Half-Marathon Not Welcome in Battery Park City, Residents Say
By Julie Shapiro
BATTERY PARK CITY — The NYC Half-Marathon is no longer welcome in Battery Park City, residents told the event’s organizers this week.
They balked at the plans New York Road Runners presented Tuesday night, which include two days of street closures, dozens of portable toilets and crowd-control barriers lining the sidewalks.
"This is very invasive," said Anthony Notaro, a member of Community Board 1’s Battery Park City Committee. "You’re closing off the entire neighborhood for 48 hours."
The committee voted against the plans for the March 20 race, but their opinion is advisory and the city makes the final decision.
The annual race sends 10,000 runners on a 13-mile route through Central Park, Times Square and the West Side Highway. The finish line is at Chambers Street and West Street, and then the runners flow through Battery Park City to North Cover for a celebration.
To accommodate the runners, media, medical tents and more, New York Road Runners plans to close parts of Chambers Street, Warren Street, Murray Street, North End Avenue and River Terrace from midnight March 19 to 5 p.m. March 20. The closures will prevent buses, cars and possibly even ambulances from traversing the neighborhood, residents said.
Battery Park City residents were startled last year by the race’s massive presence in their neighborhood and were particularly upset that they had not received any notice.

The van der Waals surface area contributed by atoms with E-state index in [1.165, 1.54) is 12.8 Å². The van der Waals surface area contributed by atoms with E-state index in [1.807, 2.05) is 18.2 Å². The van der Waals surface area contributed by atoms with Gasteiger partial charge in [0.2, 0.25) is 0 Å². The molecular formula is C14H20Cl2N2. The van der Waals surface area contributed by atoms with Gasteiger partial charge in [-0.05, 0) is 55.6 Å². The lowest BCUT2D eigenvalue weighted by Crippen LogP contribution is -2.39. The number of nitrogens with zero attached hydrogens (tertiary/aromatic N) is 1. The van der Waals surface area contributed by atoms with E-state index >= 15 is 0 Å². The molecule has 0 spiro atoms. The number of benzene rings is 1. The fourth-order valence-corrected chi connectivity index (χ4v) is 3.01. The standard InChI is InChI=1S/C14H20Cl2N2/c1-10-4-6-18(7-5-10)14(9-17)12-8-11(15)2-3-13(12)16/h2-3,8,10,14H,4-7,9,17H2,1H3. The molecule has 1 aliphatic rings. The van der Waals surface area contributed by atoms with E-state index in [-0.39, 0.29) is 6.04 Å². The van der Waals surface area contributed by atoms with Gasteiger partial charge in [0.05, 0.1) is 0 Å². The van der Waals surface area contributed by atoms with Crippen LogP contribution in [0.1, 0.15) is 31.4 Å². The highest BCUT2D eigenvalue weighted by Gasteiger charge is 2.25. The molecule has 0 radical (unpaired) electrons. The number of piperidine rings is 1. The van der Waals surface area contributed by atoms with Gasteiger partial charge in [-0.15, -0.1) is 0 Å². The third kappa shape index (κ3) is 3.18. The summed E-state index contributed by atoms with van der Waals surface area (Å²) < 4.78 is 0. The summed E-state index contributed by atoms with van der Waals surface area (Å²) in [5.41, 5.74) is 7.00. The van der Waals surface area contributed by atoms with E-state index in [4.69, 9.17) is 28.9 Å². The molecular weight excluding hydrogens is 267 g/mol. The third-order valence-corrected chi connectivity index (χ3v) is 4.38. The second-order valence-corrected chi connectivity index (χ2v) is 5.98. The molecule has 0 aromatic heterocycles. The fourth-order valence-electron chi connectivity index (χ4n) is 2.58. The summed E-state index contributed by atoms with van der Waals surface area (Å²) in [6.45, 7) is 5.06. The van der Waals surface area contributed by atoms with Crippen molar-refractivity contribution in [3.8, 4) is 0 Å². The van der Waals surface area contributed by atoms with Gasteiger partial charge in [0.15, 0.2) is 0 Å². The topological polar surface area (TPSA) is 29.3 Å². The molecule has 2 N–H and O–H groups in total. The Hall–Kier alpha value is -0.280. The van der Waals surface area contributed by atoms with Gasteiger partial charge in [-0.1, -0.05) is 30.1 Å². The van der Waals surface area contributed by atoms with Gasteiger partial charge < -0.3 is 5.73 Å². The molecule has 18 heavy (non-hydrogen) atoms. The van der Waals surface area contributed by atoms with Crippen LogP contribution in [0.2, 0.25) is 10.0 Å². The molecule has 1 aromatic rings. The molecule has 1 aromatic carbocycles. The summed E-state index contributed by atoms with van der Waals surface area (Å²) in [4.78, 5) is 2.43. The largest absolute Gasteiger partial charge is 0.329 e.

Philip Santora, senior manager of community outreach for New York Road Runners, told CB1 Tuesday night that he would do more outreach this year, and his first step was attending the community board meeting.
Residents, though, said outreach alone wouldn’t solve the problem.
"All that does is give residents notice that they should evacuate their home for the weekend," said Jeff Galloway, co-chairman of the Battery Park City Committee.
Galloway and others suggested that the race end on Pier 40 or the new Pier 25 instead, so it would not disrupt a residential neighborhood.
Santora said he would pass along the residents’ concerns. He did not immediately respond to a request for comment Thursday.
Not everyone in the neighborhood opposes the race.
Francine Fermaint, a Battery Park City resident who volunteered for the half-marathon last year with her daughter, said it enlivened a neighborhood that is usually quiet on weekends.
With more advance notice, Fermaint thinks the event could become a valued downtown tradition.
"It’s just the excitement of it," Fermaint said. "I wish we had more stuff like that going on down here."